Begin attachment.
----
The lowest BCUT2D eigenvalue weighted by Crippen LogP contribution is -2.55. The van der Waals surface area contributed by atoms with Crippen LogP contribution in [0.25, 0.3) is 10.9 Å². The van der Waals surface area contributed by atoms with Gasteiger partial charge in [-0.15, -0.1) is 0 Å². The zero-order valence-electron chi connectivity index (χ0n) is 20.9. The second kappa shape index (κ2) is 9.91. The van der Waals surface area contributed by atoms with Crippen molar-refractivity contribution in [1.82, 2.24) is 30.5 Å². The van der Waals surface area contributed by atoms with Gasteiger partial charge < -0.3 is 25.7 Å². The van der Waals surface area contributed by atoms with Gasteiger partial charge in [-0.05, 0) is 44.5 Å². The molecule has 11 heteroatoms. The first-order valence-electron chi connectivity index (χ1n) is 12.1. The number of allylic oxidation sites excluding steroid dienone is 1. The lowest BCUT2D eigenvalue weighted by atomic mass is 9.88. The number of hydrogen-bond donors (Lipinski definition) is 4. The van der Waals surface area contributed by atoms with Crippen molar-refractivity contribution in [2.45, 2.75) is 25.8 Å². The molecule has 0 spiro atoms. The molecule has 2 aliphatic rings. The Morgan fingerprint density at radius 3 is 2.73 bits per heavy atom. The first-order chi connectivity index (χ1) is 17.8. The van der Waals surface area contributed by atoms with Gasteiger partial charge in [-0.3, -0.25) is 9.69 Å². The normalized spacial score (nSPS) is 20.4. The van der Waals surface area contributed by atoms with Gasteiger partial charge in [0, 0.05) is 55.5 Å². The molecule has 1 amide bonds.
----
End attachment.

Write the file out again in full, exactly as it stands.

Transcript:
The lowest BCUT2D eigenvalue weighted by Crippen LogP contribution is -2.55. The van der Waals surface area contributed by atoms with Crippen LogP contribution in [0.25, 0.3) is 10.9 Å². The van der Waals surface area contributed by atoms with Gasteiger partial charge in [-0.15, -0.1) is 0 Å². The zero-order valence-electron chi connectivity index (χ0n) is 20.9. The second kappa shape index (κ2) is 9.91. The van der Waals surface area contributed by atoms with Crippen molar-refractivity contribution in [1.82, 2.24) is 30.5 Å². The van der Waals surface area contributed by atoms with Gasteiger partial charge < -0.3 is 25.7 Å². The van der Waals surface area contributed by atoms with Gasteiger partial charge in [-0.05, 0) is 44.5 Å². The molecule has 11 heteroatoms. The first-order valence-electron chi connectivity index (χ1n) is 12.1. The number of allylic oxidation sites excluding steroid dienone is 1. The lowest BCUT2D eigenvalue weighted by atomic mass is 9.88. The number of hydrogen-bond donors (Lipinski definition) is 4. The van der Waals surface area contributed by atoms with Crippen molar-refractivity contribution in [2.45, 2.75) is 25.8 Å². The molecule has 0 spiro atoms. The molecule has 2 aliphatic rings. The Morgan fingerprint density at radius 3 is 2.73 bits per heavy atom. The first-order chi connectivity index (χ1) is 17.8. The van der Waals surface area contributed by atoms with Gasteiger partial charge in [-0.3, -0.25) is 9.69 Å². The normalized spacial score (nSPS) is 20.4. The van der Waals surface area contributed by atoms with Gasteiger partial charge in [0, 0.05) is 55.5 Å². The molecule has 1 amide bonds.